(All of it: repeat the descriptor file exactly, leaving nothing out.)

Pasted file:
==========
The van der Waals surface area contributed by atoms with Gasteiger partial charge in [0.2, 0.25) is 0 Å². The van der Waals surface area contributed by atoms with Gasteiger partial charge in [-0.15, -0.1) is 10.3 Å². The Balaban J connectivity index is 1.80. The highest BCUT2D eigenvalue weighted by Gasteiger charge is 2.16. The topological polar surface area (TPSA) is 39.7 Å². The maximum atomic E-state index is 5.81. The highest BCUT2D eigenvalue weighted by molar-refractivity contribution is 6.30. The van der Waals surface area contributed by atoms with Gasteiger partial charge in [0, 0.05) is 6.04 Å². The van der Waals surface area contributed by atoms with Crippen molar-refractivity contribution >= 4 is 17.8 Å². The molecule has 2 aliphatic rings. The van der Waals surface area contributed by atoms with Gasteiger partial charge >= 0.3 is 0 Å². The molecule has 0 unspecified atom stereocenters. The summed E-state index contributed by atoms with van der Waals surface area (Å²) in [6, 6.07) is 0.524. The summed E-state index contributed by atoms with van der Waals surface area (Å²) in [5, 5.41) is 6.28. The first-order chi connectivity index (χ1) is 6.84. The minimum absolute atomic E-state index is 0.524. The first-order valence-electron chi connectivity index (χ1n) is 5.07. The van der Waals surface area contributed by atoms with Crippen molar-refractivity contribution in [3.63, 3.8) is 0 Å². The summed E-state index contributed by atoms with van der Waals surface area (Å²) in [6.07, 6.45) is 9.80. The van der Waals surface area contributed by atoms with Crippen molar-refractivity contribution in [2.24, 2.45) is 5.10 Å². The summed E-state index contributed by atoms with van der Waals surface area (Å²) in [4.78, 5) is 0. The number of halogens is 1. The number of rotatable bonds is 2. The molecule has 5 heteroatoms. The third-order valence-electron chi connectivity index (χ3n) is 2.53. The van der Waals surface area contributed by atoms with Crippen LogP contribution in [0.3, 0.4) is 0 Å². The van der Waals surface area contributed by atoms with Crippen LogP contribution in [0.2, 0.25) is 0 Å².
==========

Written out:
The van der Waals surface area contributed by atoms with Gasteiger partial charge in [0.2, 0.25) is 0 Å². The van der Waals surface area contributed by atoms with Gasteiger partial charge in [-0.15, -0.1) is 10.3 Å². The Balaban J connectivity index is 1.80. The highest BCUT2D eigenvalue weighted by Gasteiger charge is 2.16. The topological polar surface area (TPSA) is 39.7 Å². The maximum atomic E-state index is 5.81. The highest BCUT2D eigenvalue weighted by molar-refractivity contribution is 6.30. The van der Waals surface area contributed by atoms with Gasteiger partial charge in [0, 0.05) is 6.04 Å². The van der Waals surface area contributed by atoms with Crippen molar-refractivity contribution >= 4 is 17.8 Å². The molecule has 2 aliphatic rings. The van der Waals surface area contributed by atoms with Gasteiger partial charge >= 0.3 is 0 Å². The molecule has 0 unspecified atom stereocenters. The summed E-state index contributed by atoms with van der Waals surface area (Å²) in [6, 6.07) is 0.524. The summed E-state index contributed by atoms with van der Waals surface area (Å²) in [5, 5.41) is 6.28. The first-order chi connectivity index (χ1) is 6.84. The minimum absolute atomic E-state index is 0.524. The first-order valence-electron chi connectivity index (χ1n) is 5.07. The van der Waals surface area contributed by atoms with Crippen molar-refractivity contribution in [3.63, 3.8) is 0 Å². The summed E-state index contributed by atoms with van der Waals surface area (Å²) in [6.07, 6.45) is 9.80. The van der Waals surface area contributed by atoms with Crippen molar-refractivity contribution in [2.24, 2.45) is 5.10 Å². The summed E-state index contributed by atoms with van der Waals surface area (Å²) in [4.78, 5) is 0. The number of halogens is 1. The number of rotatable bonds is 2. The molecule has 5 heteroatoms. The third-order valence-electron chi connectivity index (χ3n) is 2.53. The van der Waals surface area contributed by atoms with Crippen LogP contribution in [0.3, 0.4) is 0 Å². The van der Waals surface area contributed by atoms with Crippen LogP contribution in [0.2, 0.25) is 0 Å².